In those days, it fell to experts to explain their scientific findings, and to politicians to debate the best way in which to react to those findings. Now, more often, politicians debate not the policy but the facts themselves. “What scares me and many other people in academia is not only the decline in rational thinking,” says Geim. “It’s also the sense that politicians have started to put ideology in front of pragmatism. Politicians should never do this. They may play the popular vote, but not at the expense of making well-informed decisions.”
Collaborations between U.K. and European scientists were instrumental in the Large Hadron Collider project that discovered the Higgs Boson particle. The Human Brain Project is reliant on U.K. and EU partnerships, as is the European Space Agency. Speaking to the BBC, Paul Nurse, Nobel Prize winner and director of The Francis Crick Institute, said: “Being in the EU gives us access to ideas, people and to investment in science.” U.K. scientists currently receive close to £1 billion annually for research from the EU. Professor Robert Young, who leads the research Graphene project at the University of Manchester, estimates that U.K. universities receive €1.60 for every €1 they put in to European research funding. Between 2007 and 2013, the U.K. sector supported EU projects by spending €5.4 billion, and was rewarded in return with funds of around €8.8 billion.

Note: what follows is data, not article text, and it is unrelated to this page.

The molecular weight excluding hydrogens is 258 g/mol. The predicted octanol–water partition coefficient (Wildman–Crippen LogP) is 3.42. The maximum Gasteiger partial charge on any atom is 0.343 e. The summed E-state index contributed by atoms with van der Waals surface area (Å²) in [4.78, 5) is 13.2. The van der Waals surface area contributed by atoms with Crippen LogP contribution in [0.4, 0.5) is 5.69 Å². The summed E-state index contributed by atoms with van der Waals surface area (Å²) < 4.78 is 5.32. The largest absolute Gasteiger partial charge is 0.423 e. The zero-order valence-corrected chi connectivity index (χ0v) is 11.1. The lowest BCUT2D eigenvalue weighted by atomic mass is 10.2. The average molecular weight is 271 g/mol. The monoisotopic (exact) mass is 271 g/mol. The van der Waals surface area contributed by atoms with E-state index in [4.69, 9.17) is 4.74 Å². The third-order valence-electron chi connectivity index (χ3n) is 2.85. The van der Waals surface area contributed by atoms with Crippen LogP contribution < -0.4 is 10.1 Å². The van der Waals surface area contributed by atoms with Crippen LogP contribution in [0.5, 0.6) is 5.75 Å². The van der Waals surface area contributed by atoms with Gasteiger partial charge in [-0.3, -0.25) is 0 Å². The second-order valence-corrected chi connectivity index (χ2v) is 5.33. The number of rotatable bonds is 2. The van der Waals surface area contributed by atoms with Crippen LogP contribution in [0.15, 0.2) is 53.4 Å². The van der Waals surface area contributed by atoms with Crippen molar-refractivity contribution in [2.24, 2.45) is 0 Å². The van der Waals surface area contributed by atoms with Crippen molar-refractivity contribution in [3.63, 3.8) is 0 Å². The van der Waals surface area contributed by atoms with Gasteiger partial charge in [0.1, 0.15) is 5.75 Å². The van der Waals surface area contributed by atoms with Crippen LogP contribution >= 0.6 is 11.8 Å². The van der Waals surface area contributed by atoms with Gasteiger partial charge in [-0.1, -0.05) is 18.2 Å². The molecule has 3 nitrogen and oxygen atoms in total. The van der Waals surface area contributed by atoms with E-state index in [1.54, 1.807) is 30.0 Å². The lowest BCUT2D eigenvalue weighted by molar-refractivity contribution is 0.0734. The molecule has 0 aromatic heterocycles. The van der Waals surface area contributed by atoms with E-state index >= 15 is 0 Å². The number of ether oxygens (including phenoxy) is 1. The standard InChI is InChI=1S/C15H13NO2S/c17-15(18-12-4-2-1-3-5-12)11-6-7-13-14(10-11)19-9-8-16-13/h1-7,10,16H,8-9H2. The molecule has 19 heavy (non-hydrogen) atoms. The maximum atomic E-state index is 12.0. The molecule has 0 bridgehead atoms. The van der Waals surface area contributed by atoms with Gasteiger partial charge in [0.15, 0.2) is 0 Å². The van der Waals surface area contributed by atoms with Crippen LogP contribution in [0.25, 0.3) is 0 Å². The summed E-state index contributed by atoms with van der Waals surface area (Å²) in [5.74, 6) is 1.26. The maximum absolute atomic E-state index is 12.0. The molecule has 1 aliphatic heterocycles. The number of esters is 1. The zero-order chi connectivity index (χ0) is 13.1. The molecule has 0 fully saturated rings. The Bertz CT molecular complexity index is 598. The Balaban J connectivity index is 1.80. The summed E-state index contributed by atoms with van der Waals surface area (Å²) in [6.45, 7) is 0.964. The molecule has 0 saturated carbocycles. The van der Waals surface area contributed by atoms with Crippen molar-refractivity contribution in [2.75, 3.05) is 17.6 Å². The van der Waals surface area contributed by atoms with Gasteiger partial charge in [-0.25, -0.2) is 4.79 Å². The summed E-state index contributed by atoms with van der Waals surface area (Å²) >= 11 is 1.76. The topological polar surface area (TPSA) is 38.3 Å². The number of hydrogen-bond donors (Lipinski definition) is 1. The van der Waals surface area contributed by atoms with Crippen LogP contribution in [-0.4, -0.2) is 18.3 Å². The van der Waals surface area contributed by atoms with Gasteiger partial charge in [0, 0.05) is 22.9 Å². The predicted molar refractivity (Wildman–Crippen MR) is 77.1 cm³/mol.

In November 2016, hoping to salve fears within science and academia, British Prime Minister Theresa May pledged £2 billion a year to plug the gap left by EU finding. But since May’s failed attempt to solidify her party’s lead in the recent General Election, many other campaign assurances have toppled. The government’s promise that it will replace EU funding to scientific institutions cannot, Geim says, be relied upon. “Science is always a long game, so any sympathy which is left in the government will be overshadowed by needs to fund other casualties of Brexit: the NHS, public services and so on… There will be real and immediate cuts in funding.”
Not everyone shares Geim’s pessimism. Before the referendum, the pharmaceutical giant AstraZeneca pledged to build a new research campus in Cambridge for some £500 million. The site will become its home of oncology research, as well as housing scientists focused on respiratory, cardiovascular and metabolic diseases. Work is continuing on the campus, despite the Brexit result, with occupation scheduled for next year. “Cambridge has been a successful place to do science for the last 800 years, and it will be a good place to do science for the next 800 years or more,” says Mene Pangalos, executive vice-president of AstraZeneca’s Innovative Medicines and Early Development Biotech Unit.